How Can You Avoid Mosquito Bites During the Night?

In this article you will learn about the best methods available to avoid mosquito bites while you sleep.
How Can You Avoid Mosquito Bites During the Night?

Last update: 27 May, 2022

Getting bitten by mosquitoes during the night is quite annoying. Their bites cause itching, swelling and, sometimes even allergic reactions.
The female is responsible for the attacks. She uses her sharp, needle-like mouth (proboscis) to extract the blood of her victims in favor of her egg production. In this article, you’ll learn how to avoid mosquito bites during the night.

Although the bite doesn’t usually cause pain, the saliva released by the bug causes a red bump on the skin. Afterwards, symptoms such as itching, blisters or rashes appear. However, the greatest risk is the spread of diseases such as dengue fever and malaria, among others.

Why do mosquitoes bite?

avoid mosquito bites

There are many mosquitoes all around the world. It is said that there are around 3,500 species, and that each female lays about 3,000 eggs a year.
So, the possibility of avoiding mosquito bites is almost impossible. However, there are people who (by genetics) are more likely to get bitten. Also, there are other aspects that influence your chances of getting bitten.
Your blood type is one of them.
Studies suggest that people with O- blood attract more mosquitoes than type A. It’s also related to the segregation of substances such as cholesterol, sweat, ammonia and lactic acid. Bites are also more common in places where there is a high quantity of cutaneous bacteria and high body temperatures.

Other factors that attract mosquitoes

Insects lurk at any time of the day, but nocturnal bites from mosquitoes are very common. They don’t do it on a whim, nor by chance; Apparently, they have a biological clock like humans. That’s what guides them to go out at night to look for their sustenance.
Generally, mosquitoes are attracted to people who emit greater amounts of carbon dioxide, such as the elderly and pregnant women. They’re also attracted to those who do not bathe, move too much, use sweet perfumes or suffer from excessive sweating on their feet.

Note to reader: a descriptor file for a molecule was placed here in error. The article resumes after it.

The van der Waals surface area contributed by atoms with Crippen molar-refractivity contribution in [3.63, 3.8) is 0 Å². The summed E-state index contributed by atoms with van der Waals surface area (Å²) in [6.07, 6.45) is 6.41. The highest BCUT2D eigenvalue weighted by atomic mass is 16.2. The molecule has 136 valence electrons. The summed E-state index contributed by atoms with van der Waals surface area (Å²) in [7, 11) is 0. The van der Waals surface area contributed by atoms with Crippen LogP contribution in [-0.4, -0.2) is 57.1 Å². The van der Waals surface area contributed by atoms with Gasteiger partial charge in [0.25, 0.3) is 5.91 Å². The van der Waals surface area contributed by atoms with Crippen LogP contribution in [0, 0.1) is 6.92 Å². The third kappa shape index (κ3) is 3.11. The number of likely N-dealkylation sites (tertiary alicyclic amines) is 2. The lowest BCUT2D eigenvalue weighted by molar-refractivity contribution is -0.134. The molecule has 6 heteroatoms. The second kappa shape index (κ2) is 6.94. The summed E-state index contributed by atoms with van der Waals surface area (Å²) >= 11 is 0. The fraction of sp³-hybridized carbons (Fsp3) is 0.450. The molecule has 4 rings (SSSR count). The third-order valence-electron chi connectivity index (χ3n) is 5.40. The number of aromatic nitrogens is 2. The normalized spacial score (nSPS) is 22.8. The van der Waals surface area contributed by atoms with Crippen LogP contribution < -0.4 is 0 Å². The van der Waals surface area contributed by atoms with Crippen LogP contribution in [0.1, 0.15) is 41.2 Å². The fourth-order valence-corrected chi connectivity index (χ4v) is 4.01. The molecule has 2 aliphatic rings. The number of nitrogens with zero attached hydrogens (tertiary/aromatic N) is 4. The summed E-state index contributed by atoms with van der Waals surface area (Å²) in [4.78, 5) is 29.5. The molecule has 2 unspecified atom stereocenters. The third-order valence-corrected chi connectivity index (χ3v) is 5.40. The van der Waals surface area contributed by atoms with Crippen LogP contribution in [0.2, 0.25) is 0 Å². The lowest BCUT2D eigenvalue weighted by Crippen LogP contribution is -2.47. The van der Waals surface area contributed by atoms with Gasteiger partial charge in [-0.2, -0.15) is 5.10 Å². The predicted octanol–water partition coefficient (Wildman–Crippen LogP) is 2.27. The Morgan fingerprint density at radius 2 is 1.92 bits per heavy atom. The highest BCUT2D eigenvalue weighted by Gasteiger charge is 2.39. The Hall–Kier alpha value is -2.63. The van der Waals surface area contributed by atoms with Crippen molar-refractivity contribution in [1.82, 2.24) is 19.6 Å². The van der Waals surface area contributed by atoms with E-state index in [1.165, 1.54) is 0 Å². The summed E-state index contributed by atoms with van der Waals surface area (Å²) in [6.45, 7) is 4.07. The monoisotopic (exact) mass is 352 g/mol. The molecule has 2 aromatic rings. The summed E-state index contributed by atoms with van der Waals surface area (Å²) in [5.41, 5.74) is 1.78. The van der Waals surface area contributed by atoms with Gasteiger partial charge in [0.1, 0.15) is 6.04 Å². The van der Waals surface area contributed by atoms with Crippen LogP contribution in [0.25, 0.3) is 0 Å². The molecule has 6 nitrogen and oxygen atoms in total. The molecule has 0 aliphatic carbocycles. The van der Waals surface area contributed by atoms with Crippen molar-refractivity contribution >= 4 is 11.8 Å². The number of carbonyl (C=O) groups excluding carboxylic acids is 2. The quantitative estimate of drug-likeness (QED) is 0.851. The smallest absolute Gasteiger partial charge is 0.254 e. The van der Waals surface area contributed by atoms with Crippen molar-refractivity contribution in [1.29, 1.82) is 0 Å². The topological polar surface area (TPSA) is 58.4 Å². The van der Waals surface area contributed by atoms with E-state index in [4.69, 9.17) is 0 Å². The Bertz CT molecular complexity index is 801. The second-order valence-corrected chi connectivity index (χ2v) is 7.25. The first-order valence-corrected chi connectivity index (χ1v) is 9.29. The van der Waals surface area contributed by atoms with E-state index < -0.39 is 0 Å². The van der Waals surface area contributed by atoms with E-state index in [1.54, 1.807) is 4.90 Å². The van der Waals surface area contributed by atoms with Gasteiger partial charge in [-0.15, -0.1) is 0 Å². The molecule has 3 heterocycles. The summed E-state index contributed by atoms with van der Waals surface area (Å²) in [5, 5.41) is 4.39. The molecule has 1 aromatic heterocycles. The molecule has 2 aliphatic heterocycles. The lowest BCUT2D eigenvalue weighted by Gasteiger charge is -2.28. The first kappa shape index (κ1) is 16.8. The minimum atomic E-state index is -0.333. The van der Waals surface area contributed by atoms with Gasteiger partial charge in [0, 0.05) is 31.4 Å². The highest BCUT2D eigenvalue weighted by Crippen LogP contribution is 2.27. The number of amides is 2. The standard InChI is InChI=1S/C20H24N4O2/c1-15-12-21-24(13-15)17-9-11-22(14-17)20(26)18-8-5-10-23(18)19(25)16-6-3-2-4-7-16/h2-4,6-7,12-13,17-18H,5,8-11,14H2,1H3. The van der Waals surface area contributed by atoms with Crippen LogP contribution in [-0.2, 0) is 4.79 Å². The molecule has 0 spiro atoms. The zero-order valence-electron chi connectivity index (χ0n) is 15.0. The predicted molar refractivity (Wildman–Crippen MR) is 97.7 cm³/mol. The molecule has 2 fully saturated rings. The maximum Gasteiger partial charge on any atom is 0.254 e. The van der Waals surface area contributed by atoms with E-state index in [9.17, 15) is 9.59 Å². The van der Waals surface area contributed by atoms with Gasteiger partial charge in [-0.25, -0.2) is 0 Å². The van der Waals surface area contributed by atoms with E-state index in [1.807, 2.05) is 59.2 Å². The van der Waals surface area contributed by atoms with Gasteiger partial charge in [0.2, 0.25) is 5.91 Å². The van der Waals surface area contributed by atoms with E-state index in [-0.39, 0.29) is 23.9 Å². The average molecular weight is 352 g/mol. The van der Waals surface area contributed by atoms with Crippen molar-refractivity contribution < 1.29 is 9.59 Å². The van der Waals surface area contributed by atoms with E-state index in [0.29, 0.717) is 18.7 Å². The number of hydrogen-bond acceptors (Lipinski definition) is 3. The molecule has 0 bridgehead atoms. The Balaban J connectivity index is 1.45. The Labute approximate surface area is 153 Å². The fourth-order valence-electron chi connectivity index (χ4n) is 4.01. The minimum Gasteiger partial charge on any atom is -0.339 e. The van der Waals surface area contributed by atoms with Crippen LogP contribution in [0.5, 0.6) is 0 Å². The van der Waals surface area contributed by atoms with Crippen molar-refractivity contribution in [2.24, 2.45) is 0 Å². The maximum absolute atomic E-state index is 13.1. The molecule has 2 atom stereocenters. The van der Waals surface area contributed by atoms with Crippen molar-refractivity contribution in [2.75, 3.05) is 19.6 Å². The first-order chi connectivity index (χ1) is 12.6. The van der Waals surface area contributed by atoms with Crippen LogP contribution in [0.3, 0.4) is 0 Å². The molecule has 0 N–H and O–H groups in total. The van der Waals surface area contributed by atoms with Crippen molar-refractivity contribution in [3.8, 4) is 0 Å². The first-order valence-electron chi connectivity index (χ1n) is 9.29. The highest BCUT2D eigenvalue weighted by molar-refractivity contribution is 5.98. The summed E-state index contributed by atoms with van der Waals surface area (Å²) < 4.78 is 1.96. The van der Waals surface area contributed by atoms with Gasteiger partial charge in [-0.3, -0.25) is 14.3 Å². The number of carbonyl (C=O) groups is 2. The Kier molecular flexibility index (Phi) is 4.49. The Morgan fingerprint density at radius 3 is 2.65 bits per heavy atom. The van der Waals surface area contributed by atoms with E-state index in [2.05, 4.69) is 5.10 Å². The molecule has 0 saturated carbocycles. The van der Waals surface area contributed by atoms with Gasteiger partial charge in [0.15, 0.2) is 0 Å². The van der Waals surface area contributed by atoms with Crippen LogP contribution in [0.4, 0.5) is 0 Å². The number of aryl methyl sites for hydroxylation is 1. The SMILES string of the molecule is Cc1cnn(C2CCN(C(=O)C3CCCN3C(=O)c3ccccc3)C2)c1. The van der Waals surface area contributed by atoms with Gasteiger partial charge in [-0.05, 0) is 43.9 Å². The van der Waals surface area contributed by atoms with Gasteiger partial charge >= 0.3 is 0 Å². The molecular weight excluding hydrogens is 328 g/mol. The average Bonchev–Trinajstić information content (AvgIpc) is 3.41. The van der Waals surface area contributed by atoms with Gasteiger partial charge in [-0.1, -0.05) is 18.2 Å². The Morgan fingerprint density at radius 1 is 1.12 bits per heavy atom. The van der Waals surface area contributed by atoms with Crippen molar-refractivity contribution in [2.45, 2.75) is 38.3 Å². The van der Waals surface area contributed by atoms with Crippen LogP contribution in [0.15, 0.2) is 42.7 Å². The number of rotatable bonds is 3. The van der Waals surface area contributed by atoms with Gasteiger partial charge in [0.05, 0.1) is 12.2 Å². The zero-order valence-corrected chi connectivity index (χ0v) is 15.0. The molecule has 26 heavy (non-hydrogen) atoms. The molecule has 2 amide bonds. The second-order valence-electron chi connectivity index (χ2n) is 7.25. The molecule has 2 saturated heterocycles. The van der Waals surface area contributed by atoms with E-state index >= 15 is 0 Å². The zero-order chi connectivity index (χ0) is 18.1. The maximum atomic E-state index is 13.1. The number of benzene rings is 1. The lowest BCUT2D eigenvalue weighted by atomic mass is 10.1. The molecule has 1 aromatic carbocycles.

Mosquitoes do not have good eyesight, but they do have a good sense of smell . The smell leads it to its victim. And it is the individual that gets bitten who determines the intensity of the response to the bite.

How can you prevent mosquito bites at night?

How can you prevent mosquito bites at night?

The first way to avoid mosquito bites at night is the use of repellents.
Despite being effective, they must be applied with caution. You have to avoid spraying the area of your mouth and eyes, as well as wounds or areas damaged by the sun. These products do not kill them, but they do keep them away.
The effects usually last up to 8 hours, and come in many varieties: spray, towels, creams, ointments, and so on. Whichever is chosen, it must have a low toxicity level, reduced interactions and be effective against several species.
Installing mosquito nets is another solution. Ideally, they should measure 1.2 mm by 1.2 mm and be placed on doors, windows and around the bed. There are light insecticides that can be sprayed on them for increased safety.

Other ways to repel mosquitoes

Other ways to repel mosquitoes

You can never do too many things to control the outbreak of mosquitoes at home. As well as biting, these insects can interrupt sleep with their loud buzzing sound. If you follow these tips, you can fight against them effortlessly.
  • Wear anti-mosquito bracelets. Their composition of citronella and other repellents provides security.
  • Wear suitable clothing. Long, light-colored garments serve as protection.
  • Resort to natural medicine. Near access points and windows you can have plants or substances that scare away mosquitoes. Vinegar, basil, eucalyptus and thyme are suitable for this. Vaporizer plugs are practical and easy to use.
  • Be hygienic. Although it sounds obvious, it’s necessary to disinfect sheets with hot water and a vacuum to prevent insects. It’s also necessary to clean bed drawers, the headboard and fumigate.

After getting bitten, it is recommended to wash the area, avoid scratching and place cold compresses. If it stings too much, you can take an antihistamine recommended by the doctor. If it gets infected, the best thing to do is visit your nearest health center.

All cited sources were thoroughly reviewed by our team to ensure their quality, reliability, currency, and validity. The bibliography of this article was considered reliable and of academic or scientific accuracy.

  • Fernández-Grandon GM, Gezan SA, Armour JAL, Pickett JA, Logan JG (2015) Heritability of Attractiveness to Mosquitoes. PLOS ONE 10(4): e0122716.
  • Shirai, Y., Funada, H., Seki, T., Morohashi, M., & Kamimura, K. (2004). Landing preference of Aedes albopictus (Diptera: Culicidae) on human skin among ABO blood groups, secretors or nonsecretors, and ABH antigens. Journal of medical entomology, 41 4, 796-9.
  • Smallegange, R. C., Verhulst, N. O., & Takken, W. (2011). Sweaty skin: An invitation to bite? Trends in Parasitology.
  • Zwiebel, L. J., & Takken, W. (2004). Olfactory regulation of mosquito-host interactions. In Insect Biochemistry and Molecular Biology.

This text is provided for informational purposes only and does not replace consultation with a professional. If in doubt, consult your specialist.